At least six countries have warned their citizens about gun violence and mass shootings in the U.S.
Foreign countries are warning their citizens to exercise caution and avoid areas and events where large groups of people gather while in the United States, in response to America’s epidemic of deadly gun violence.
The three most recent warnings come from Japan, Uruguay, and Venezuela.
Uruguay’s Foreign Ministry issued a statement on Monday, after a weekend of deadly domestic terror and mass shootings, warning citizens about “growing indiscriminate violence” in the U.S., as the L.A. Times reports.
“The Foreign Ministry warns compatriots traveling to the United States to take precautions against growing indiscriminate violence, mostly for hate crimes, including racism and discrimination, which cost the lives of more than 250 people in the first seven months of this year,” the travel alert reads, according to a Google translation.
“Given the impossibility of the authorities to prevent these situations, due among other factors, to the indiscriminate possession of firearms by the population, it is especially advisable to avoid places where large concentrations of people occur, such as theme parks, shopping centers, art festivals, religious activities, gastronomic fairs and any kind of cultural or sporting events. In particular, it is recommended not to go with minors to these places,” the alert warns.
It also suggests Uruguayans “avoid some cities, which are among the 20 most dangerous in the world, such as Detroit (Michigan), Baltimore (Maryland) and Albuquerque (New Mexico).”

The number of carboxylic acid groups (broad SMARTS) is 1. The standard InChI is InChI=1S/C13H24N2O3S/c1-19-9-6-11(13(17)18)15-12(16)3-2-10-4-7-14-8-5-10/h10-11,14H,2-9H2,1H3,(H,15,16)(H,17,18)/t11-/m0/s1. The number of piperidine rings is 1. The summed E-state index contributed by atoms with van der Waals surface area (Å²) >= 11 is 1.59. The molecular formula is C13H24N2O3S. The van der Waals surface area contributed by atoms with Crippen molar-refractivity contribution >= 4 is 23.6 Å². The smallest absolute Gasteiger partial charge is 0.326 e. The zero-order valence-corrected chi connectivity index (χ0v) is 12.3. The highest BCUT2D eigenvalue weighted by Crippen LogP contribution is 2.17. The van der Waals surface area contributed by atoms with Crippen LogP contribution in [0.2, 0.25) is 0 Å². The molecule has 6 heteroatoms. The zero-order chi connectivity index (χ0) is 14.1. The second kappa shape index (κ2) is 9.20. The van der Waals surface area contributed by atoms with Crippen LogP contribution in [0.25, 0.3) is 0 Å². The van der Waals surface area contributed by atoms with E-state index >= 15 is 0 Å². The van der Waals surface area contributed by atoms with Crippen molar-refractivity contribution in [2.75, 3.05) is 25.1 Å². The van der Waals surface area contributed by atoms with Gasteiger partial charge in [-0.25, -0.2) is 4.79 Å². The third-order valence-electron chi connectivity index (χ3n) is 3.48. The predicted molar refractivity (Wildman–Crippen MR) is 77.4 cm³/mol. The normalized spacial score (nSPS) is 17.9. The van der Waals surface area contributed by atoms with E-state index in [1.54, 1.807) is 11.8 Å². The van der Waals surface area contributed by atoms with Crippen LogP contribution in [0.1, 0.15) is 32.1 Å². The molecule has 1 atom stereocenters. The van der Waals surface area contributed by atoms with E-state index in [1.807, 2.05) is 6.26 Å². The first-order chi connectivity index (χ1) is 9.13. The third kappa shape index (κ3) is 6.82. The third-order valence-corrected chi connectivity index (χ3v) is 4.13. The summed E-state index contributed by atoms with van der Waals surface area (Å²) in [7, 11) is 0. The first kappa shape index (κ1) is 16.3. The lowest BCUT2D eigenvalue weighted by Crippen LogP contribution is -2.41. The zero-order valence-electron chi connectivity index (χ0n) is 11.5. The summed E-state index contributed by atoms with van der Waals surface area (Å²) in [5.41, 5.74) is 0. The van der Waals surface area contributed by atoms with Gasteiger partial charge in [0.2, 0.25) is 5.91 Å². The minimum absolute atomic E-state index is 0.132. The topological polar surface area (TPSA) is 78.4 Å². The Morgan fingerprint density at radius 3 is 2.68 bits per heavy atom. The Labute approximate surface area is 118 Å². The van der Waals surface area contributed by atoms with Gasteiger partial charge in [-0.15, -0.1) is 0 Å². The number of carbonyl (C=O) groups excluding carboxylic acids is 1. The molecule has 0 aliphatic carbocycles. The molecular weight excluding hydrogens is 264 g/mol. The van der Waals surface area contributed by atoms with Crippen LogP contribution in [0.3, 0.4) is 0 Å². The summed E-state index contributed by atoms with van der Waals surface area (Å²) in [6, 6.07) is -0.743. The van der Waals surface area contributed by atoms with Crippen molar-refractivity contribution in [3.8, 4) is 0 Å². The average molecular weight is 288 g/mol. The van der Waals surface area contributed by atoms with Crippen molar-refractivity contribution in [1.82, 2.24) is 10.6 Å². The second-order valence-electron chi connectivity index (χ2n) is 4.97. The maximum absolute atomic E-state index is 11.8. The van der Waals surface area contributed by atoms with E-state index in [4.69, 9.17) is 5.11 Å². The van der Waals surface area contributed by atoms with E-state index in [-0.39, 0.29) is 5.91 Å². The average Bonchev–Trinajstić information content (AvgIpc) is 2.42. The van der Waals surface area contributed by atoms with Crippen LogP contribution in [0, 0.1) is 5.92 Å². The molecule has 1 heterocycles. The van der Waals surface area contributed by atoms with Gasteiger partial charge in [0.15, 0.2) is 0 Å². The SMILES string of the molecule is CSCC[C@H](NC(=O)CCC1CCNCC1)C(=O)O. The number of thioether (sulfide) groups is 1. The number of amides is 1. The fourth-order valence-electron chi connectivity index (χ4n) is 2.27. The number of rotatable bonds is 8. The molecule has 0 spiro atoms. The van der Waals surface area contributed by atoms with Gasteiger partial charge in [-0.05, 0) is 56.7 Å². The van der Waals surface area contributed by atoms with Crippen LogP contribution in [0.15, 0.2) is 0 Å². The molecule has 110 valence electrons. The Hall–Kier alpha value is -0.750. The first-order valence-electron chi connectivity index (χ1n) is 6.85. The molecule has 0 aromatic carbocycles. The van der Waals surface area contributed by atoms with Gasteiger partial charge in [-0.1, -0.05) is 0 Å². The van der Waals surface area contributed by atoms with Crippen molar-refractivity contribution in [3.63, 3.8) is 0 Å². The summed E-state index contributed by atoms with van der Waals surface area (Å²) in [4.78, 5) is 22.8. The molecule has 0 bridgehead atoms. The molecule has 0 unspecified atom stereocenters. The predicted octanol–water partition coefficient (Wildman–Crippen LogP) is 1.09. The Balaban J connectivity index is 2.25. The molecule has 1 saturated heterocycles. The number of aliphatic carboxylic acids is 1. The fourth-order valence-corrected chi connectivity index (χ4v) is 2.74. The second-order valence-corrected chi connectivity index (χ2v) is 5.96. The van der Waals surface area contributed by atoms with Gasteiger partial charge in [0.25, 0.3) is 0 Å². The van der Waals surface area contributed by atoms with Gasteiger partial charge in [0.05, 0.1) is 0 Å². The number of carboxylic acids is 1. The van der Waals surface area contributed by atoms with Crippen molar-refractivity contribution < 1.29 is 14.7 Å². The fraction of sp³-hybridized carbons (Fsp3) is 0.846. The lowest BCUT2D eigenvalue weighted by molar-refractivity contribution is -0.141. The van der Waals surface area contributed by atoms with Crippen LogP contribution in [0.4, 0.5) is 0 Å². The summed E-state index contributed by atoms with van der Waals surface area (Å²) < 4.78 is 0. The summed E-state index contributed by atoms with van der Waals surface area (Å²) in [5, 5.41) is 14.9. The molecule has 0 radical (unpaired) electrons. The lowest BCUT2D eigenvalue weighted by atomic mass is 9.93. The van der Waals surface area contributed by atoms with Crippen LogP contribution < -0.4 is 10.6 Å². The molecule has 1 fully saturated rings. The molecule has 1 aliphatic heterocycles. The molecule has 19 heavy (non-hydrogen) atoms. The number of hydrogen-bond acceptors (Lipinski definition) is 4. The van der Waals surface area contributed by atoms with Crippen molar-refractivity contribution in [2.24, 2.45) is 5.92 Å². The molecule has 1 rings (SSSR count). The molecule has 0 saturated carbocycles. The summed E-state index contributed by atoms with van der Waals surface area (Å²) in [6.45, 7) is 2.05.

The Times adds that the “Japanese Consul in Detroit on Sunday published an alert that said Japanese nationals ‘should be aware of the potential for gunfire incidents everywhere in the United States,’ which it described as ‘a gun society.’”
Japan, Uruguay, and Venezuela are just the latest in a list of countries warning their own citizens about traveling to the United States because of gun violence and mass shootings. France, New Zealand, and Germany have previously warned about the dangers of gun violence in America.
Researchers at the Institute for Economics and Peace create the annual Global Peace Index, which measures peacefulness in nations and regions.
Out of 163 countries, Iceland ranks number one. Afghanistan ranks last at 163. Canada ranks number 6. Honduras ranks 123. The United States ranks 128. The GPI for 2019 reports the homicide rate “in the US rose 9.7 per cent from 4.9 to 5.4. The country continues to struggle with gun violence, ranking 104 out of 163 for its homicide rate.”
The United States is the only country for which the GPI discusses gun violence.
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He further undermined the administration's claims of its economic prowess, admitting that immigration is necessary for sustained economic growth.
"We are desperate — desperate — for more people," Mulvaney said, according to the post, stressing that it should be legal. "We are running out of people to fuel the economic growth that we've had in our nation over the last four years. We need more immigrants."
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Lori Vallow was arrested Thursday on the island of Kauai and charged with felony desertion of the children, 7-year-old Joshua Vallow, who is autistic, and 17-year-old Tylee Ryan, police said in a statement.
According to US media reports, the children, who have different fathers, were last seen on September 23, 2019.
Their disappearance was reported in November by the boy's grandparents, who live in Louisiana and had heard nothing from the children for an extended period.
Pressured by US sanctions, Cuba struggles to pay its debts
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Having negotiated a restructuring of its debt with 14 countries through the Paris Club of creditors in 2015, Cuba last year failed to make timely payments to six of them - Austria, Belgium, Britain, France, Japan and Spain.
The Caribbean nation was supposed to pay those countries "$32 to $33 million" of the total $82 million due in 2019, one diplomatic source said. Its failure to do so leaves it facing stiff interest payments of 9 percent.